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Monday, May 23, 2016

Fraud Report-Criminals in the U.S. Healthcare System

Fraud Report U.S. Healthcare-Corporate Greed and Justice Intervention
Americans have been conditioned to view healthcare fraud as a crime perpetrated by Medicaid cheats, but the curtain is being pulled on corporate fraud, which costs healthcare consumers so much more than welfare opportunists.  This week, criminal trials begin for executives at two different companies, Allergan’s Warner Chilcott unit, a pharmaceutical company and Johnson and Johnson, a medical device manufacturer, at the federal court in Boston.[1] The justice department decided the billions in corporate fines were not sufficiently deterring corporate misconduct in healthcare and has started to pursue criminal charges for white collar criminals who here-to-for thought they could pay a fine and walk. The individuals in the chart below have been indicted by a federal grand jury and will stand trial:
Corporate Fraud
Pharmaceutical Industry
Allergan subsidiary Warner Chilcott has already plead guilty to healthcare fraud and paid a $125,000,000 fine
W. Carl Reichel, ex-president of Warner Chilcott
Kickbacks (bribes) to healthcare providers
Applies to Atlevia, for osteoporosis and other drugs
Medical Device Industry
Johnson & Johnson subsidiary, Acclarent
William Facteau, former CEO and Patrick Fabian, former Vice President of Sales
Promoting unauthorized use of a sinus opening device (fraud) and securities fraud for nondisclosure
Spiking sales for a balloon device used for sinus procedures by promoting it as a steroid delivery device to inflate share price
(Division April 15, 2016)[2]
Fraud Report- Criminals in our Healthcare system
Due to the plethora of convicted criminals in healthcare, each table will show the crime by classification for 2016 and is all drawn from the U.S. Health & Human Services Fraud Report. (Services 2016) Also, only individuals working in the healthcare industry who committed the crimes are listed, not other nefarious opportunists. Also, Stark Law violations, which create fines for hospitals which have privileged financial relationships with community based physicians are not listed because that would generate an entire article.
Drug Dealers
Prescription Drug Fraud, money laundering, conspiracy
Kentucky Anesthesiologist
Convicted May 12th, Jaime Guerrero; sentenced to 100 months (8.3 years) in prison
Unlawful distribution of a controlled substance
Prescribing Hydracodone without medical necessity
Prescription Drug Fraud, money laundering
Drs. Alan Summer, Azad Khan, Keyhosrow Parsia
Indicted May 11th
Unlawful distribution of a controlled substance
Unlawful sale of Klonopin and Suboxene for cash
Fraudulent prescriptions
Pennsylvania, Dr. John Terry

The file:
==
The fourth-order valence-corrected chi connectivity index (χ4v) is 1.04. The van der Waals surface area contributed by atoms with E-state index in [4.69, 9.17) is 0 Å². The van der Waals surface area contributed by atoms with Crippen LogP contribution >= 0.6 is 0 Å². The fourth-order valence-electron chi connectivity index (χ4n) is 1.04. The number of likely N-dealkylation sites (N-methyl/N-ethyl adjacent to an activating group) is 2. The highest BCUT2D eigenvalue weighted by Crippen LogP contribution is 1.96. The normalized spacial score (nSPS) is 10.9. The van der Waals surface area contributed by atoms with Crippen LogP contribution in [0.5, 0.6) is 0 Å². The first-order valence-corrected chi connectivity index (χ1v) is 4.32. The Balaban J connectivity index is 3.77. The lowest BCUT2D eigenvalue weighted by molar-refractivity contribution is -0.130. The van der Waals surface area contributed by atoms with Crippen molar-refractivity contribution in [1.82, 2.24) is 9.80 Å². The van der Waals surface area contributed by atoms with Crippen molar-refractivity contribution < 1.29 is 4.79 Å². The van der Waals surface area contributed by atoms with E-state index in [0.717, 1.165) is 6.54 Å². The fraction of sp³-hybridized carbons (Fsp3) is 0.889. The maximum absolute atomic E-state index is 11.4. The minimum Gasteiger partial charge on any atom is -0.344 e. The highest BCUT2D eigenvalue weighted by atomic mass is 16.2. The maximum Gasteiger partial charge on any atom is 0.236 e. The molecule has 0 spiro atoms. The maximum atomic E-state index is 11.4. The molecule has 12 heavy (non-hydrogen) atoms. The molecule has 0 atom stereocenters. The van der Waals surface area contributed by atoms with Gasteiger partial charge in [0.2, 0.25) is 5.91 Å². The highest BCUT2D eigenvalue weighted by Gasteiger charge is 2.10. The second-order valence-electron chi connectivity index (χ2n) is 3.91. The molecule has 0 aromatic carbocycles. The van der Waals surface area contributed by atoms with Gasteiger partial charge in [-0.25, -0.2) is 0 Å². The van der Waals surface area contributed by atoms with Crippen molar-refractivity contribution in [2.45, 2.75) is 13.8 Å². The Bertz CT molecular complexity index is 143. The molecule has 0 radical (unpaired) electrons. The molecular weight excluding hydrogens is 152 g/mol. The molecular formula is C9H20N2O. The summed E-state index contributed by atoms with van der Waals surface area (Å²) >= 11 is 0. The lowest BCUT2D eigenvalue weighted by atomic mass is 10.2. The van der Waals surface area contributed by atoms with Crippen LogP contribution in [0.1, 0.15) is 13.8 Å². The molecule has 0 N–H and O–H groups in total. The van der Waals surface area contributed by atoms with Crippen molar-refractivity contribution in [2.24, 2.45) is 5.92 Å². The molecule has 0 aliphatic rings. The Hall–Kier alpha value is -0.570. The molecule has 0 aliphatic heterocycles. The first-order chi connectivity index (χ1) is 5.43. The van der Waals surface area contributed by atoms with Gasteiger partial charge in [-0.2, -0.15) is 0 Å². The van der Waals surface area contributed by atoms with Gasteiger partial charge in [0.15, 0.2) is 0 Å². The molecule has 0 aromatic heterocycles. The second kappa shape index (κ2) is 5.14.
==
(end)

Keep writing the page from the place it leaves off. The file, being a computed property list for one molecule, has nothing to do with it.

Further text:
Sentenced-plea bargained January 5th
Fraudulent prescriptions
Unlawful prescriptions for oxycodone
Fraudulent prescriptions worth $20,000,000
California, Dr. Kenneth Johnson
Sentenced to a 108th months (9 years) prison term January 6th
Fraudulent prescriptions written out of sham medical clinic in Glendale
Pre-signed thousands of prescriptions
Fraudulent prescriptions
West Virginia, Dr. Jose Jorge Abbud Gordinho
Plead guilty January 7th
Fraudulent prescriptions
Unlawful prescriptions for hydrocodone
Conspiracy to distribute narcotics
New York, Dr. Kevin Lowe
Found guilty May 4, 2015, sentenced January 11, 2016 to 144 months in prison (12 years)
Owned Astramed, a clinic in the Bronx, NYC
Unlawful distribution of oxycodone

Medicare Fraud-Overbilling or False Claims
These criminals are listed in descending order from the beginning of 2016
Defrauding Medicare of $4,500,000
Hovik Simitian, sentenced to 78 months (6 ½ years) in prison, January 2nd
Included 3 clinics: Columbia Medical, Safe Health, and Life Care
Fraudulent claims
Over billing Medicare $7,800,000

Nashville Pharmacy Services, LLC
Kevin Hartman, majority shareholder agreed to the plea

Over billing for Aids and HIV medications
Fraudulent claims of $70,000,000
Transportation Services Providers Inc. Damian Mayol, sentenced January 8th
Included 3 clinics and involved mental health patients
Involved kickback payments and billing for unnecessary services
Fraudulent claims, $63,000,000
Nery Cowan plead guilty January 14th, sentenced on March 25th to 60 months (5 years) in prison
Ms. Cowan was a consultant and Medicare biller for Greater Miami Mental Health Center
Directed kickback payments and received a percentage of Medicare reimbursements
Fraudulent claims, $375,000,000
Patricia Akamnonu, RN sentenced to 10 years and ordered to pay $25,000,000 in restitution on January 19th
Founder of Ultimate Care Home Health Services Inc.
Fraudulent claims for home health care services
Fraudulent claims, $57,000,000, healthcare fraud, wire fraud, conspiracy
Khaled Elbeblawy, convicted of fraud, January 22, sentenced to